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Interview: Photographer Ermes Contrasti (Italy)

Can you tell us a little about you?

I was born in 1961 in Rome, Italy, and have a classical education. I have a degree in literature and philosophy, but later I studied law and economics. my thesis is on the medieval symbolism of the Tarot game.

How and when did you get into photography?

I am self-taught, my father handed me a Voigtlander at the age of 14, which I destroyed, and for many years destroyed several Russian Zenith and Pentax. around 1985 I was finally able to afford a decent camera and in 1989 I bought the Canon eos 600 and eos 1.

What does photography mean to you?

Photography is a way of expressing myself, with so many mistakes, so much passion and torment.

Please briefly describe your photography style for our readers.

I essentially photograph young women with an inclination to fetishism and bdsm ritualism.

Where do you get inspiration from?

My inspiration was consolidated in the 80s and 90s starting from Vargas pin-ups, Franco Saudelli's comic book icons, Francesca Woodman's tormented photography, Kern and Araki's harsh photography.

Studio, on location or both?

I often photograph in my apartment, or in the studio or on location in good weather.

What has been your most memorable session and why?

The most memorable is when I did an important photo shoot for an important international women's association and I didn't realize that the lens was broken and didn't focus well, they almost killed me!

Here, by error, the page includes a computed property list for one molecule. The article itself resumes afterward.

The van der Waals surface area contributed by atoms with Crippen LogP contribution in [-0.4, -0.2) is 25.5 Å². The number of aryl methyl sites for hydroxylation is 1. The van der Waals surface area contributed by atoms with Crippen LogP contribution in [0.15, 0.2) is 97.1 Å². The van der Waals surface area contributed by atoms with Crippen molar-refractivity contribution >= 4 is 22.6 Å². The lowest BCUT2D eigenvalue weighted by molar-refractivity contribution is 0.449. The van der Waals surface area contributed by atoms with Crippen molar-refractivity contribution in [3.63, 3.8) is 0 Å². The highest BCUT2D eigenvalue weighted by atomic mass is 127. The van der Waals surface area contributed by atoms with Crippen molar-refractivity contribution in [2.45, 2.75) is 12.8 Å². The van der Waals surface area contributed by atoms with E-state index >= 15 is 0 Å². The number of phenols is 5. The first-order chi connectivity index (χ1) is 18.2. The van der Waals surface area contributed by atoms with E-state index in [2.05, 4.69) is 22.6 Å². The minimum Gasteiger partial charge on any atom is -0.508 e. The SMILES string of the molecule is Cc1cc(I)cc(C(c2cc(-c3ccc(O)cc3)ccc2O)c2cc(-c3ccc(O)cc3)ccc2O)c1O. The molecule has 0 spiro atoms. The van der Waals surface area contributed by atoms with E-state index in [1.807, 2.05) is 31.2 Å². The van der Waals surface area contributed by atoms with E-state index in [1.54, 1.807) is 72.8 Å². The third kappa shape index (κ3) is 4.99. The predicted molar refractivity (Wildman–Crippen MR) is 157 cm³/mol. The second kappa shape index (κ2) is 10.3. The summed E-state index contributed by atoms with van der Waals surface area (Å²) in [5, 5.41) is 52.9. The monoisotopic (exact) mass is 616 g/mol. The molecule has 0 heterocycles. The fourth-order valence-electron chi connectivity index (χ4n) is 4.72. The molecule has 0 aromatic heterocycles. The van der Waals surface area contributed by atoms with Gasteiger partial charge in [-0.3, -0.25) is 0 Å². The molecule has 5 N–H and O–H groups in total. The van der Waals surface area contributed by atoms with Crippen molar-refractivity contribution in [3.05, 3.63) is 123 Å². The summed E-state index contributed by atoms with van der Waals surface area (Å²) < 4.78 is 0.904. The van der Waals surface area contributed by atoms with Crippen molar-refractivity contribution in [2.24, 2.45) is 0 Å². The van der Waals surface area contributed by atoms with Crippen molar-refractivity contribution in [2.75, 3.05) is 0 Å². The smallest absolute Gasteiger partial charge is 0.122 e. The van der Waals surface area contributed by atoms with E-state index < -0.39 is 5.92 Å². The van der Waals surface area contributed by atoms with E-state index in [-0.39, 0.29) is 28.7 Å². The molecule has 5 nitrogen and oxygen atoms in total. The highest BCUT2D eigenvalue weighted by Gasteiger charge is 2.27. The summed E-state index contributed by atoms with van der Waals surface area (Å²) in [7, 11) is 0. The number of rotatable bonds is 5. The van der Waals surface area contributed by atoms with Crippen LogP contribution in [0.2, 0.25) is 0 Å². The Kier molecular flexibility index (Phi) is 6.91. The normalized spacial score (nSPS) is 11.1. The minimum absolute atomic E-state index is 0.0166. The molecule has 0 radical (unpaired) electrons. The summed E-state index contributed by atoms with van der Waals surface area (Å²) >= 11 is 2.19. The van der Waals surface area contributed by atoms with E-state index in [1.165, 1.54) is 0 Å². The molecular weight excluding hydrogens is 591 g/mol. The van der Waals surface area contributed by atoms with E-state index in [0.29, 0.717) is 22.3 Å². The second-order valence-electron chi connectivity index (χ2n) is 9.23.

Would you consider yourself a hobbyist or a paid professional?

Borrowing a word from art, I consider myself rather a connoiseur, but photography for me is not a hobby, it is a quarter of my life. The other three quarters are my two sons and my dogs

Think you in advance what you want in the picture?


Nikon or Canon? Favorite lens?

Absolutely 50 mm! I have been using Canon for thirty years, and I do not regret it. I considered the idea of switching to Nikon, Sony or other brands, and changing the reflex with a mirrorless, but for a number of reasons I prefer to stay in the tradition.

What is one piece of advice you would like to offer a new photographer looking to start their own business?

Before starting photography I would recommend studying the history of art and the history of photography and above all the works of light masters such as Caravaggio, William Turner or Franco Fontana.

What do you think of our new magazine?

I was very impressed when you contacted me, because when I saw the magazine I just thought it was una figata (fucking cool)! in addition to this, I find it really balanced and well reasoned, a mix of beauty and sin.


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